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Parrot Bonding as a Behavioral Problem: Parrot Notes


Bonding with people is usually seen as desirable among pets of any kind…in parrots such often results in a friendly, affectionate bird that readily learns to mimic speech.  However, parrots can become extremely protective of the person to whom they have bonded, to the point of screeching at, biting or even launching full scale attacks upon others.  Also, as an extension of natural nesting behavior, bonded parrots are also very likely to become territorial, protecting their cage or larger area from intrusions by all except their favorite person.

Natural Parrot Instincts

It is important to bear in mind that bonding in parrots is a deeply ingrained instinct – one that you may be able to manage but which cannot be eliminated.  Wild parrots of nearly all species form long term, usually life-long, pair bonds.  Pairs spend the vast majority of their time in close contact with one another…even within large flocks, pairs are very evident by their proximity and physical interactions.  Most even fly side by side when moving about within a flock.  Captive parrots, no matter how many generations removed from the wild, are “hard-wired” to behave in the same manner.

Avoiding Problems

Bonding-related aggression can best be avoided by socializing your parrot, while young if possible, to all members of your household, or to those who regularly visit.  The bird will still be “closer” to certain people than others, but may not develop overly-protective behaviors.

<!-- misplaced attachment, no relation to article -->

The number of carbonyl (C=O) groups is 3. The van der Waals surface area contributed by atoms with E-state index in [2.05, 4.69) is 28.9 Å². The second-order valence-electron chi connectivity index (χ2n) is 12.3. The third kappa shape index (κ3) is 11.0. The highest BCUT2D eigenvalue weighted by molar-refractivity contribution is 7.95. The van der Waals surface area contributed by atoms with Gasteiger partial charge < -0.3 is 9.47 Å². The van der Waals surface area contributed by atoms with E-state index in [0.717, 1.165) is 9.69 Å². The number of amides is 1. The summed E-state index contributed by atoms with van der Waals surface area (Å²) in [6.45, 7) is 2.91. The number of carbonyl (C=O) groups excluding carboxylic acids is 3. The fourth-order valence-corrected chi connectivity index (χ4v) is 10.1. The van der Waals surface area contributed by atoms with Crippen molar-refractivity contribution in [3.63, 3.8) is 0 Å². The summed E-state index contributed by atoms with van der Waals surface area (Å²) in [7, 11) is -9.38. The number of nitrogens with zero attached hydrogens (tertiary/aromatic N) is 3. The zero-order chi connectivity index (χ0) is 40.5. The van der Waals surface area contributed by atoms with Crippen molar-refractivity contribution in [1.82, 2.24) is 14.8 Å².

An interesting article on the interplay of natural and captive behaviors in parrots is posted at:


About Frank Indiviglio

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I believe that I was born with an intense interest in animals, as neither I nor any of my family can recall a time when I was not fascinated by creatures large and small. One might imagine this to be an unfortunate set of circumstances for a person born and raised in the Bronx, but, in actuality, quite the opposite was true. Most importantly, my family encouraged both my interest and the extensive menagerie that sprung from it. My mother and grandmother somehow found ways to cope with the skunks, flying squirrels, octopus, caimans and countless other odd creatures that routinely arrived un-announced at our front door. Assisting in hand-feeding hatchling praying mantises and in eradicating hoards of mosquitoes (I once thought I had discovered “fresh-water brine shrimp” and stocked my tanks with thousands of mosquito larvae!) became second nature to them. My mother went on to become a serious naturalist, and has helped thousands learn about wildlife in her 16 years as a volunteer at the Bronx Zoo. My grandfather actively conspired in my zoo-buildings efforts, regularly appearing with chipmunks, boa constrictors, turtles rescued from the Fulton Fish Market and, especially, unusual marine creatures. It was his passion for seahorses that led me to write a book about them years later. Thank you very much, for a complete biography of my experience click here.
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